What do you think is more addictive: sugar or cocaine? Magalie Lenoir and her colleagues at the University Bordeaux in France have run an empirical study to find out.


They began with the supposition that, while highly refined sugars, corn syrup, and artificial sweeteners are relative newcomers in our diets, they are now ubiquitous. Overconsumption of diets rich in sugars contributes (along with other factors) drives the current obesity and type 2 diabetes epidemics.


Consumption of sugar-dense foods and beverages is motivated by the pleasure of sweet taste, and is often colloquially compared to drug addiction (as in, “I’m absolutely addicted to mochas!”). While there are many biological similarities between sweetened diets and addictive drugs, the addictive potential of sugar compared to drugs is unknown.


Until now. The Lenoir study found that when lab rats were free to choose between water sweetened with saccharin–an intense calorie-free sweetener–and cocaine–a highly addictive and harmful substance–the large majority of the animals (94%) preferred the saccharin. This preference was found to hold when saccharin was replaced with sucrose, a natural sugar. Finally, the preference for sweeteners could not be overwhelmed by increased doses of cocaine; this preference was observed despite cocaine intoxication, sensitization, and escalation–the hallmarks of drug addiction.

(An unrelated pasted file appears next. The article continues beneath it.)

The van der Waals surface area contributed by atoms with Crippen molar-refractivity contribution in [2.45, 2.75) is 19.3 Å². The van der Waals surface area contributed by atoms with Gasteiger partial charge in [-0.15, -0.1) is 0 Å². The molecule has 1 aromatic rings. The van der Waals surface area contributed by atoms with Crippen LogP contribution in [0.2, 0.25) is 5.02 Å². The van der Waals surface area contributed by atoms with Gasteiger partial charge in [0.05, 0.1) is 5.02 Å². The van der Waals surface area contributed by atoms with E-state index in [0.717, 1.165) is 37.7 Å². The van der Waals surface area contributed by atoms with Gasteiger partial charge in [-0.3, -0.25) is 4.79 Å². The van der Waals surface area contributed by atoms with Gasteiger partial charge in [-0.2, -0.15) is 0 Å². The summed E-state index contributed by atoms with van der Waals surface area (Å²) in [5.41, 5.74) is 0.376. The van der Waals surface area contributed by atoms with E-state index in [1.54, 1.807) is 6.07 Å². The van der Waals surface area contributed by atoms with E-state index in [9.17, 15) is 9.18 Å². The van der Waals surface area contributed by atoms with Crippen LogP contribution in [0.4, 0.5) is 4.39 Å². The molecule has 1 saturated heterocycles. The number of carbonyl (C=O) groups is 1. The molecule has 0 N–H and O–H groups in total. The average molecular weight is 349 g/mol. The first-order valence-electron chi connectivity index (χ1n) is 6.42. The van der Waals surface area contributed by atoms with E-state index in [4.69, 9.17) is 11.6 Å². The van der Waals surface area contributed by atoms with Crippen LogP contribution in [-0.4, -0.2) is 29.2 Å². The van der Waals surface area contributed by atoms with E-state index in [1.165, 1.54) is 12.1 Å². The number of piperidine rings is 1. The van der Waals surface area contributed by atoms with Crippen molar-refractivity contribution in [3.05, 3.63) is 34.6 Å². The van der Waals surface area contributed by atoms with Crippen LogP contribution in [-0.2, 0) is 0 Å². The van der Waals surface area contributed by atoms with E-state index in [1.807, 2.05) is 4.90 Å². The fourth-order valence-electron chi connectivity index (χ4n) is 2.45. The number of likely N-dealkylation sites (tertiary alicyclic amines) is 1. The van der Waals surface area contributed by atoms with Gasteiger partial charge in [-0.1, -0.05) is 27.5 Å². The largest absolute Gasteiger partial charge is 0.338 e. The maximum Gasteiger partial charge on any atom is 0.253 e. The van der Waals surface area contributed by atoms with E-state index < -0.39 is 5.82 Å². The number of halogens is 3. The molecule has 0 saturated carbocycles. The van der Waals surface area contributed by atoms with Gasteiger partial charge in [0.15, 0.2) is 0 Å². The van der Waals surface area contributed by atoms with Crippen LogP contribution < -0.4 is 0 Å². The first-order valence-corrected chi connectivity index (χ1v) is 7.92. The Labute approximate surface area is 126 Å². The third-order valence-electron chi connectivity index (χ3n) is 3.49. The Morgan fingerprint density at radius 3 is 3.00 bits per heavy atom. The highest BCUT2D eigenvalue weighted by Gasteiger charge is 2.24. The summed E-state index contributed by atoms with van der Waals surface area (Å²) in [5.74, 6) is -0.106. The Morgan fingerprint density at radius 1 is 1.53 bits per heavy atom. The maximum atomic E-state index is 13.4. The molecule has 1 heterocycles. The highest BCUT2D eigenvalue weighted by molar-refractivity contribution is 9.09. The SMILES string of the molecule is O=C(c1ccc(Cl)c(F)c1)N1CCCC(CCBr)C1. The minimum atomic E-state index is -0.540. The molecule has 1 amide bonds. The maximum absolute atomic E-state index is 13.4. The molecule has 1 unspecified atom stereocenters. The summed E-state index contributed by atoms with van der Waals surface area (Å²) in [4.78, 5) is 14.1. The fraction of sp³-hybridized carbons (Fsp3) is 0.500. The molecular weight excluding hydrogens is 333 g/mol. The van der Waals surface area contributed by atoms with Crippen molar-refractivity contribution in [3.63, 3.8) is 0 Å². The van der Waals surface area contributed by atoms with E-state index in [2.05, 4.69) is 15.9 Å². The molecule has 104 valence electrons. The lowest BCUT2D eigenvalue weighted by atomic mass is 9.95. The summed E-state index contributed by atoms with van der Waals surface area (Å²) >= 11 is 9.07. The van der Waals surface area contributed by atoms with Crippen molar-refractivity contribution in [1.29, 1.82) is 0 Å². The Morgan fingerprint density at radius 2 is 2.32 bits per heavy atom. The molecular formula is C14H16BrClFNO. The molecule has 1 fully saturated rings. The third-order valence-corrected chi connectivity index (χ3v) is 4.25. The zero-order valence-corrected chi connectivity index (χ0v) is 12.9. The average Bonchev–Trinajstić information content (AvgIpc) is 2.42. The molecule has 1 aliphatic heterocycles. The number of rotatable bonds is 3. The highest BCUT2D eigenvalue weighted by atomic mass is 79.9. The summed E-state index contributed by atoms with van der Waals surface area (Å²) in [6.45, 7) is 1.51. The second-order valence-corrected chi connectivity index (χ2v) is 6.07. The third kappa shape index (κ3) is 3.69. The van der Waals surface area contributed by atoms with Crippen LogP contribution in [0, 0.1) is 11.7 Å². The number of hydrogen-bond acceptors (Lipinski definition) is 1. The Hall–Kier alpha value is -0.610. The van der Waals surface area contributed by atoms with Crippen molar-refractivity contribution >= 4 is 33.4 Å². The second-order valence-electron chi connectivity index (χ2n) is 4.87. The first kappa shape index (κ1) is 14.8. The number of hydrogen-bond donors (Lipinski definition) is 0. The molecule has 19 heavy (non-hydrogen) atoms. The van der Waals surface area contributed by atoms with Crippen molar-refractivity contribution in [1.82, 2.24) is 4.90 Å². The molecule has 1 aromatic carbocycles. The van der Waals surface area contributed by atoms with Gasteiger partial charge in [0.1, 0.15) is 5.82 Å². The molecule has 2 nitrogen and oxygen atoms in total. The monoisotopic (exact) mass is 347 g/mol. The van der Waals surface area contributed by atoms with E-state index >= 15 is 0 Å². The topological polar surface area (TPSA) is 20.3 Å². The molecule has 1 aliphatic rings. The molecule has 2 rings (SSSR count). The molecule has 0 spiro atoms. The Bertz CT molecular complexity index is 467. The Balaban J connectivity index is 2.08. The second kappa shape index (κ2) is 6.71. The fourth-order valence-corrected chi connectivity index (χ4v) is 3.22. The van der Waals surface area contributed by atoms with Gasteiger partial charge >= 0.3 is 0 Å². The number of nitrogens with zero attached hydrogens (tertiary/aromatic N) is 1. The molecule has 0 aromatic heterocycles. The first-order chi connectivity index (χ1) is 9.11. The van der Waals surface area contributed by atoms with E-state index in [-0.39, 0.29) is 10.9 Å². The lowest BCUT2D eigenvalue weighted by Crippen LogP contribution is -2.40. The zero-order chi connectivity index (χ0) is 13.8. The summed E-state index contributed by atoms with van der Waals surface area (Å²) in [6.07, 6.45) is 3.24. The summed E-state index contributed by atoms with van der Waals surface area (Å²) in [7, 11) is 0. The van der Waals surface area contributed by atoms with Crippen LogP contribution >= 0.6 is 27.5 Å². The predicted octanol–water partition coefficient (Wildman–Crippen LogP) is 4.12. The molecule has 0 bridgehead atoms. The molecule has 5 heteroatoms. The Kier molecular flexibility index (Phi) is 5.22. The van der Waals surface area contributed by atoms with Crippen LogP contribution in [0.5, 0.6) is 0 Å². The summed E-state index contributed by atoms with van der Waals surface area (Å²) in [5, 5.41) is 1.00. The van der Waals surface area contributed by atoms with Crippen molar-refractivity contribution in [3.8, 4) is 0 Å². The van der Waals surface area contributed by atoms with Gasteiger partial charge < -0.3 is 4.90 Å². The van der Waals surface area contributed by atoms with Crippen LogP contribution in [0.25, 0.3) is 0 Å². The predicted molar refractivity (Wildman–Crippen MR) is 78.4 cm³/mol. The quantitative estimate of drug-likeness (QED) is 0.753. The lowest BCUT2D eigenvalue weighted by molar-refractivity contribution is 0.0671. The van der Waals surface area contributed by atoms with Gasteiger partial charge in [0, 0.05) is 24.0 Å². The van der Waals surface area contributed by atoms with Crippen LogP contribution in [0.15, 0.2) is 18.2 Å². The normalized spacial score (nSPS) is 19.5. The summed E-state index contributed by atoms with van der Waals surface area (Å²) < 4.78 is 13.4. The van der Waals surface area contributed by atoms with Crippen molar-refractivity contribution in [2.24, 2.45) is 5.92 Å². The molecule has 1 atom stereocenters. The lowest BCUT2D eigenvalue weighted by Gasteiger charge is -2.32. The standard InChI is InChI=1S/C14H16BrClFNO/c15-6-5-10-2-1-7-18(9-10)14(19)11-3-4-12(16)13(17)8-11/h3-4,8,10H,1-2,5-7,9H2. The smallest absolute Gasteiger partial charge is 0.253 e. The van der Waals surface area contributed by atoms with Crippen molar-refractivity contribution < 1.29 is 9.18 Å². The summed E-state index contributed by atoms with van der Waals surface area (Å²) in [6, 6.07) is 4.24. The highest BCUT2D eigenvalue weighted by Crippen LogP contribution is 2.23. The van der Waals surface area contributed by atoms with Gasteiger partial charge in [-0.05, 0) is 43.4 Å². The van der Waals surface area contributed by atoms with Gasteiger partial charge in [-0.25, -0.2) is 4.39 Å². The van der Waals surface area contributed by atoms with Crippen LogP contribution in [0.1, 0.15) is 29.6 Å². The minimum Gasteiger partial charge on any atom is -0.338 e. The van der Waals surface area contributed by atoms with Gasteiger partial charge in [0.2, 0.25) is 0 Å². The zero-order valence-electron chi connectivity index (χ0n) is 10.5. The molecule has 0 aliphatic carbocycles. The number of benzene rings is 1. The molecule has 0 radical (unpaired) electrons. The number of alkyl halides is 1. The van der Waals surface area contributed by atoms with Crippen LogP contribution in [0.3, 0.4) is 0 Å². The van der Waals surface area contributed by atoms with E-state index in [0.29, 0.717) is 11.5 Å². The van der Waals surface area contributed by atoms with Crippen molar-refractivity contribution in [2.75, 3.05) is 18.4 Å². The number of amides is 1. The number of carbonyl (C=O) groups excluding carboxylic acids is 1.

The findings clearly demonstrate that intense sweetness can surpass cocaine as a reward, even in drug-sensitized and addicted individuals. The researchers speculate that the addictive potential of intense sweetness results from an inborn hypersensitivity to sweet taste. In most mammals, including humans, sweet receptors evolved in ancestral environments poor in sugars. Our hunter-gatherer ancestors also found that foods that tasted sweet were less likely to be toxic. The taste receptors of modern Homo sapiens are not adapted to high concentrations of sugars and artificial sweeteners. The over-stimulation of these receptors by the sugar-rich diets now widely available in modern societies can generate a high-level reward signal in the brain, overriding natural self-control mechanisms and leading to addiction.


What does all this mean? When people say, “I’m absolutely addicted to mochas” (or whatever their super-sweet beverage of choice may be), they may be stating their case more clearly than they know. Chances are they are addicted, and kicking the super-sweet habit may well pose just as great a challenge as breaking any serious drug addiction.